I'm guessing that the soft crumb comes from the retards and the autolyse more then the beer. Beer is great color and taste. The color of your crumb is near chocolate - just beautiful.
OK. So that's why you do a 3 stage build. Where as my starter is refreshed once for about 12-15 hours, when it's at it's peak, before I make the levain.
I wonder if you mix your retarded starter into the 1st build and let it sit at room temp for a couple of hours to activate. That might work. Or it might need more of a boost, like you are already doing with the 3 stage build.
Yours makes sense, cause with your 12 week starter, your not throwing any away. Your just maintaining it when it's almost gone.
I read your 12 week starter recipe and like it. But have yet to figure out the calculations. I would like to try it someday.
Inspired by your post, I tried my hand at loaf featuring one of my brother-in-law's all-time favorite beers: Founders Breakfast Stout. This was really a last minute and truly improvised thing, full of experimentation with fermentation times. But it went something like this:
50 g 100% hydration starter
400 g AP fl
75 g whole rye fl
340 g Founders Breakfast Stout (One full bottle! It felt weirdly satisfying to pour a full bottle of beer into my bowl...)
35 g water
I mixed the flours with water and beer and autolysed for 1 hour. I mixed in starter and salt and slapped/folded for 5 minutes. I stretched and folded for 4 quarter turns every 30 minutes for two hours. I let the dough rest on the counter for 6 hours, then retarded for 30 hours. I shaped and proofed at room temperature for 1 1/2 hours, then baked seam-side up for 30 minutes with steam, 20 minutes without.
This loaf actually went in to work with my husband, and he forgot to save me a piece! But he reported: "Very malty, with a deep, lasting sour flavor that keeps going long after the sweetness on top has gone. Really crispy crust."
Next time I'm getting a slice. And I'm going to have it with a slice of Dubliner cheddar cheese!
I predict more beer breads in the very near future...hopefully next time with a little more forethought!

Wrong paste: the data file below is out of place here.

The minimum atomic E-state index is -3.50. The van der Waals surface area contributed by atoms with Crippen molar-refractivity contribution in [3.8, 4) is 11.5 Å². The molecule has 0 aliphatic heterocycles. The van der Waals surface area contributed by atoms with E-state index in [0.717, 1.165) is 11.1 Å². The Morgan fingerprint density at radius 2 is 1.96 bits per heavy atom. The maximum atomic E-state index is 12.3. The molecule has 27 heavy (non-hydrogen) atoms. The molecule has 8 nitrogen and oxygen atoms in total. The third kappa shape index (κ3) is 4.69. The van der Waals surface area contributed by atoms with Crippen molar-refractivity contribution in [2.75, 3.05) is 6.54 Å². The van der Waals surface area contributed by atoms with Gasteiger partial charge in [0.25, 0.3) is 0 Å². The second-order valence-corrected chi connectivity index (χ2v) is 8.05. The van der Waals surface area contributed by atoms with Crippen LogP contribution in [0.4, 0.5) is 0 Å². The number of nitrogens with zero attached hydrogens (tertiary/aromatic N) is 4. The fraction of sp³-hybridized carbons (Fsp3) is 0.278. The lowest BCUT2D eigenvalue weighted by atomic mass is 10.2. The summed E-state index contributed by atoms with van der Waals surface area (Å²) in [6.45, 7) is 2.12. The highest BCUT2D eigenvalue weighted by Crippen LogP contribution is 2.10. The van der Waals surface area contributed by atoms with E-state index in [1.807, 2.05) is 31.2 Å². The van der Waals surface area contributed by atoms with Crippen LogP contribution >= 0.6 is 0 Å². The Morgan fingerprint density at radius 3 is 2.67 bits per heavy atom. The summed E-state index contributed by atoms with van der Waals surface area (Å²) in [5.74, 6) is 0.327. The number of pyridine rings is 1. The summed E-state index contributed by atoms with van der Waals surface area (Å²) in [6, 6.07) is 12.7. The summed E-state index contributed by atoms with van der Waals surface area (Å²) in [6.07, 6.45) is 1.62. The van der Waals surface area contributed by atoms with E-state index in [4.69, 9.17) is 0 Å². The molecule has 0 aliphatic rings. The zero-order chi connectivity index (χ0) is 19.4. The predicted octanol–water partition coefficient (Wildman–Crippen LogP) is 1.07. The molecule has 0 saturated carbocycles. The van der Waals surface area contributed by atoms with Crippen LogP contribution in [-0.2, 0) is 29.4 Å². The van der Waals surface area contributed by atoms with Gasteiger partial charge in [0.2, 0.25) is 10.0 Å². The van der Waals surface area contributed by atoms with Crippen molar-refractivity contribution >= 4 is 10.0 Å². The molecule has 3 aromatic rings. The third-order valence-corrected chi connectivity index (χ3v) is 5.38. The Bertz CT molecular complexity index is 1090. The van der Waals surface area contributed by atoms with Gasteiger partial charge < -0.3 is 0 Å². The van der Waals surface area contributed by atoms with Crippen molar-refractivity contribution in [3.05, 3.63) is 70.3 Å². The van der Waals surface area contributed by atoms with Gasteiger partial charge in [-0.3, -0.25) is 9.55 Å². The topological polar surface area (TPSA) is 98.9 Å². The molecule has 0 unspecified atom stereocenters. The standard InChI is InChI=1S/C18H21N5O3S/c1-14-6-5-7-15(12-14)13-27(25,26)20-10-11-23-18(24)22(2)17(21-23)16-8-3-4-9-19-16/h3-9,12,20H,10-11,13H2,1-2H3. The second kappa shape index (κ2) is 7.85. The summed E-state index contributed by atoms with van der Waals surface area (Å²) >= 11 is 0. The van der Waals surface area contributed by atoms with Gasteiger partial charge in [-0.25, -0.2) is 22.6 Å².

Nice loaf! Love the dark color on the outside. Looks yummy!
You gotta love those last minute. improvised bakes.
Hilarious! I had the same satisfying feeling when I poured the stout into the flour and mixed it around. It had a really great smell and feel to it.
Interesting how you baked it seam side up. I've never done that before. So I take it that you didn't score the loaf.
Hopefully next time you will actually get to try a piece! Sound like it went pretty fast at his work.
To die for. Congrats. Nothing in nature is straight.
in pizza dough. I just replaced all the water called for with beer, but it was a lager not a stout. Made the pizza taste terrific, but I've never tried it with sourdough. I'll have to give it a shot. Thanks for the inspiration.
Always a great combination! I'll have to try that sometime. Sounds really good.
Glad you like the post Mike! Let us know how it goes with your sourdough.
This conversation is inspiring. If we can motivate ourselves to leave the house (it's 10 degrees here), I will buy some beer and use it in the next bread. Can't wait for the satisfying sensation described by all of you of pouring the beer into the bowl. Might not be as satisfying for our resident beer drinker.
Hey 108. Well it's been -30 C here for the past week. So in other words go out and grab some beer.
Let us know your results!
Great cook man! I tip my hat to you. Jacob from Stella's posted a link to this page for us to come look. You should be very proud. Funny how baking a killer loaf can be such a rush huh...
It's quite a privilege to have my bread featured.
And yes dude! It definitely is a rush when you bake a killer loaf!!
Here in the south of Brazil conditions are quite different. High temperature and a very slim selection of flours both present plenty of challenges however I have twice baked a "southern hemisphere" version of this bread and they have been a big hit. Thanks very much Dave for the original formula.
Glad you like the formula!
Brazil eh!! I would love to visit Brazil.
I can imagine the challenge with the high temperature.
I find that here in Ontario, I actually bake some of my best loaves when it's winter. No humidity to deal with.
Actually I shouldn't complain as the ambient temperature for a large part of the year is ideal proofing temperature (75 - 80 C) and the humidity is generally not too high in São Paulo where I live. My biggest problem is really the lack of flour options so I get the best bread flour I can find from Argentina and mill my own grains when I want whole wheat, rye, barley, etc.. Tapioca is prevalent in Brazil and so I have played around with tapioca flour with some interesting results. It is used in the famous Brazilian cheese bread (which I´m not a big fan of) but by substituting part of the whole wheat flour in a whole wheat loaf you can develop some interesting tastes and texture.
I am unfamiliar with Red Fife--is it a wheat flour? Where do you get it? Can you sub another wheat flour?
Thanks, I'm looking forward to making this,
Red Fife has some cool history to it. Check it out http://en.wikipedia.org/wiki/Red_Fife_wheat.
It is labelled as a Stone Ground Whole Grain Flour. It doesn't actually say "wheat" on the label. Like another brand that would say "whole wheat".
The flour is produced by CIPM Farms, just north of Sterling, ON. I purchase my product here in Toronto at Fiesta Farms and St. Johns bakery. I do believe that The Healthy Butcher sells it as well.
I'm sure you could sub another wheat flour for this recipe. Depending on what it is you would have make your baking adjustments along the way. I have not used another flour for this recipe yet.